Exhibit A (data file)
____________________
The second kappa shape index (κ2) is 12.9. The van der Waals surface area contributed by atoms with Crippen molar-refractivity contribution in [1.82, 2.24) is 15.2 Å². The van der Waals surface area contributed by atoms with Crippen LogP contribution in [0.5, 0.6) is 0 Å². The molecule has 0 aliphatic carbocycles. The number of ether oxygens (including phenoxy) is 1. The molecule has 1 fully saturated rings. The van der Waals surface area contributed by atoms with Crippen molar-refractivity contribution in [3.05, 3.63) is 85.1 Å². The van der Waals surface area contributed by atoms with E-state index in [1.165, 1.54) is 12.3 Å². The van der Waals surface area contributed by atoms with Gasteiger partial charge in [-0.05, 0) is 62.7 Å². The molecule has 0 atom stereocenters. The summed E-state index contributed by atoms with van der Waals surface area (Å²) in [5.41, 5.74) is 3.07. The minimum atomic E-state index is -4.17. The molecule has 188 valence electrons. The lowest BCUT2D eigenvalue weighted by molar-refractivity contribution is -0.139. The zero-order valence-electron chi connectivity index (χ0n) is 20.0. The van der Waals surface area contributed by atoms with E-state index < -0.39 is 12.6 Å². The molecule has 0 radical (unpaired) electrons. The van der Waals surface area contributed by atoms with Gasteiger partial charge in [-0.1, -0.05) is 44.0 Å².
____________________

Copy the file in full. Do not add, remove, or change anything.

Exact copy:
The second kappa shape index (κ2) is 12.9. The van der Waals surface area contributed by atoms with Crippen molar-refractivity contribution in [1.82, 2.24) is 15.2 Å². The van der Waals surface area contributed by atoms with Crippen LogP contribution in [0.5, 0.6) is 0 Å². The molecule has 0 aliphatic carbocycles. The number of ether oxygens (including phenoxy) is 1. The molecule has 1 fully saturated rings. The van der Waals surface area contributed by atoms with Crippen molar-refractivity contribution in [3.05, 3.63) is 85.1 Å². The van der Waals surface area contributed by atoms with E-state index in [1.165, 1.54) is 12.3 Å². The van der Waals surface area contributed by atoms with Gasteiger partial charge in [-0.05, 0) is 62.7 Å². The molecule has 0 atom stereocenters. The summed E-state index contributed by atoms with van der Waals surface area (Å²) in [5.41, 5.74) is 3.07. The minimum atomic E-state index is -4.17. The molecule has 188 valence electrons. The lowest BCUT2D eigenvalue weighted by molar-refractivity contribution is -0.139. The zero-order valence-electron chi connectivity index (χ0n) is 20.0. The van der Waals surface area contributed by atoms with E-state index < -0.39 is 12.6 Å². The molecule has 0 radical (unpaired) electrons. The van der Waals surface area contributed by atoms with Gasteiger partial charge in [-0.1, -0.05) is 44.0 Å².